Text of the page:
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Mimi poised to hoist Lesotho flag


Lineo Mahlomola                  

‘Malekhotla Mahooe also known as “Mimi” hopes to make history by winning the Miss Albinism Southern Africa beauty pageant to be hosted by Zimbabwe on October 28 this year.

The Mr. and Miss Albinism Southern Africa is the first beauty pageant for the Southern Africa region strictly for people with albinism, and Mimi is the first and only Mosotho to participate in this year’s contest.

The pageant is meant to create awareness and fight discrimination, stigmatisation, and marginalisation against those having albinism.

Mimi currently tops the pageant voting standings with over 3440 votes and is in a good position to make the cut as a finalist for the regional beauty contest.

“I have learned that even though we live in different countries, people with albinism face similar challenges, and the contest is another form of fighting the albinism stigma,” Mimi said.

A media practitioner by profession, she said being a beauty queen is not her childhood dream, but finds herself into it for the sake of advancing her albinism advocacy.

Mimi is a Broadcasting in Radio and Television graduate from the Limkokwing University of Creative Technology (LUCT).

“I just wanted to be a fashion model, but through my albinism advocacy I found myself participating in a beauty contest.”     

She said living with albinism was confusing when she was growing up as people would call her discriminatory and derogatory names.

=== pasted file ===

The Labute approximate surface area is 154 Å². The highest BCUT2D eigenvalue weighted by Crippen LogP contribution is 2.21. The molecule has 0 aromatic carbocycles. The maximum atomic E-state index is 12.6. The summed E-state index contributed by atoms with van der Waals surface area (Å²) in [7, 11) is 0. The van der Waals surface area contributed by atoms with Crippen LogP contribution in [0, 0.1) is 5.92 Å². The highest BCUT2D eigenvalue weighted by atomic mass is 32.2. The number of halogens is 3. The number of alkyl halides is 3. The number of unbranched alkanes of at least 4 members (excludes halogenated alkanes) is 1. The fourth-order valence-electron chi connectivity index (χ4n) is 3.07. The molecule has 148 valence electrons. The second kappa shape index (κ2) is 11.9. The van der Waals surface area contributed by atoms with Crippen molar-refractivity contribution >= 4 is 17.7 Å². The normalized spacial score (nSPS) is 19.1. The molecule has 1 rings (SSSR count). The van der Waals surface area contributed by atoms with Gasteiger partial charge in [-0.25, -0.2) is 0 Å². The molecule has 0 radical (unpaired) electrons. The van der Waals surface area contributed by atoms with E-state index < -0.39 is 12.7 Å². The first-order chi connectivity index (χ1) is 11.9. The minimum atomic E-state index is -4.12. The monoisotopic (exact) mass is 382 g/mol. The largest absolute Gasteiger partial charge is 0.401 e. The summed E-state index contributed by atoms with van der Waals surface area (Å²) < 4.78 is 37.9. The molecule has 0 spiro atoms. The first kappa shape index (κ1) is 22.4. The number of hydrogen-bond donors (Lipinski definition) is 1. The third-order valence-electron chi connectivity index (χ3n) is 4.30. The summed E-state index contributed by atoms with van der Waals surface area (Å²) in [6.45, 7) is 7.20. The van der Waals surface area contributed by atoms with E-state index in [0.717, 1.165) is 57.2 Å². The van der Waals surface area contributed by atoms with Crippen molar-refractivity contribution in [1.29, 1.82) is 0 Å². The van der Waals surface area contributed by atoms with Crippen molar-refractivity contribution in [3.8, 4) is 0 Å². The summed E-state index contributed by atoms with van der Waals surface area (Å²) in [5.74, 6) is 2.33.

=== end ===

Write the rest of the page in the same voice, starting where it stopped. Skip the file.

“Growing up, I attended schools where I would be the only person with albinism, and I always wondered why I did not have the same skin tone as others.

“Sometimes it was confusing because people would call me names like lekhooa, lesofe, lecusturu and some would say I am Mosotho. I actually did not know who exactly I am, because in my family there has always been oneness so I never felt like I am different.

“It is only when I am grown up now that I learn why my skin is pale and why my eyesight is this weak. This is because of a condition called albinism.”

She said most people with albinism come from vulnerable families hence their skin is not so good as they cannot afford to buy the expensive sunscreen lotions they need.

She said many of her kind also cannot afford to buy spectacles to aid their poor vision.

“Some people still think we are some kind of lucky charms, and believe that hugging us or shaking our hands will bring them good luck. We are also sometimes denied career opportunities because some people believe we are less capable compared to people without our condition.”

Although she is excited about the beauty contest, she first needs to raise the money to cover the trip expenses, without which she may not make it.

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